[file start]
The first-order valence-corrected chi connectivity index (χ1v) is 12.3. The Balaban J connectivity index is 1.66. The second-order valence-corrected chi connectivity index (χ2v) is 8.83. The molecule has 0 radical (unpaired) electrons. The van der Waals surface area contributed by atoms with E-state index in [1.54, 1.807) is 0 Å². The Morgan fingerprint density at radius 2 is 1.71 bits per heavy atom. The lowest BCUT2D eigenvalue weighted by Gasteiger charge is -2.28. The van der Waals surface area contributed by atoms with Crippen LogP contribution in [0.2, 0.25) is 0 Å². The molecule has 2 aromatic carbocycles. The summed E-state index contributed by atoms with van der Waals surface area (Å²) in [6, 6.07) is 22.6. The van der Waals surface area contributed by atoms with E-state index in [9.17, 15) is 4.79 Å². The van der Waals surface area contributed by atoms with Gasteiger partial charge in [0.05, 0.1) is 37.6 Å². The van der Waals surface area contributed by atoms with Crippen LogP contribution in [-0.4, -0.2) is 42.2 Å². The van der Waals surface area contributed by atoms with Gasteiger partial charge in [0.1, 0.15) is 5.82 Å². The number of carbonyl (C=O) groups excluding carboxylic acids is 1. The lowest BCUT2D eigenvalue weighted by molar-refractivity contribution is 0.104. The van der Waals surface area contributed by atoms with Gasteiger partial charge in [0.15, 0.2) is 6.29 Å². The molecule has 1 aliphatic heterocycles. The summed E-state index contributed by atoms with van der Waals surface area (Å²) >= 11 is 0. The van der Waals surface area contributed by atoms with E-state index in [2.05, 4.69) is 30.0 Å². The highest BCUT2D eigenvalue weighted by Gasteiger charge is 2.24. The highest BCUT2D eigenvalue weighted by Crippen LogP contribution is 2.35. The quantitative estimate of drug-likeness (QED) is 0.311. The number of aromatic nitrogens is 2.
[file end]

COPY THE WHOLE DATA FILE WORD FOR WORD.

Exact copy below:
The first-order valence-corrected chi connectivity index (χ1v) is 12.3. The Balaban J connectivity index is 1.66. The second-order valence-corrected chi connectivity index (χ2v) is 8.83. The molecule has 0 radical (unpaired) electrons. The van der Waals surface area contributed by atoms with E-state index in [1.54, 1.807) is 0 Å². The Morgan fingerprint density at radius 2 is 1.71 bits per heavy atom. The lowest BCUT2D eigenvalue weighted by Gasteiger charge is -2.28. The van der Waals surface area contributed by atoms with Crippen LogP contribution in [0.2, 0.25) is 0 Å². The molecule has 2 aromatic carbocycles. The summed E-state index contributed by atoms with van der Waals surface area (Å²) in [6, 6.07) is 22.6. The van der Waals surface area contributed by atoms with E-state index in [9.17, 15) is 4.79 Å². The van der Waals surface area contributed by atoms with Gasteiger partial charge in [0.05, 0.1) is 37.6 Å². The van der Waals surface area contributed by atoms with Crippen LogP contribution in [-0.4, -0.2) is 42.2 Å². The van der Waals surface area contributed by atoms with Gasteiger partial charge in [0.1, 0.15) is 5.82 Å². The number of carbonyl (C=O) groups excluding carboxylic acids is 1. The lowest BCUT2D eigenvalue weighted by molar-refractivity contribution is 0.104. The van der Waals surface area contributed by atoms with Gasteiger partial charge in [0.15, 0.2) is 6.29 Å². The molecule has 1 aliphatic heterocycles. The summed E-state index contributed by atoms with van der Waals surface area (Å²) >= 11 is 0. The van der Waals surface area contributed by atoms with E-state index in [2.05, 4.69) is 30.0 Å². The highest BCUT2D eigenvalue weighted by Gasteiger charge is 2.24. The highest BCUT2D eigenvalue weighted by Crippen LogP contribution is 2.35. The quantitative estimate of drug-likeness (QED) is 0.311. The number of aromatic nitrogens is 2.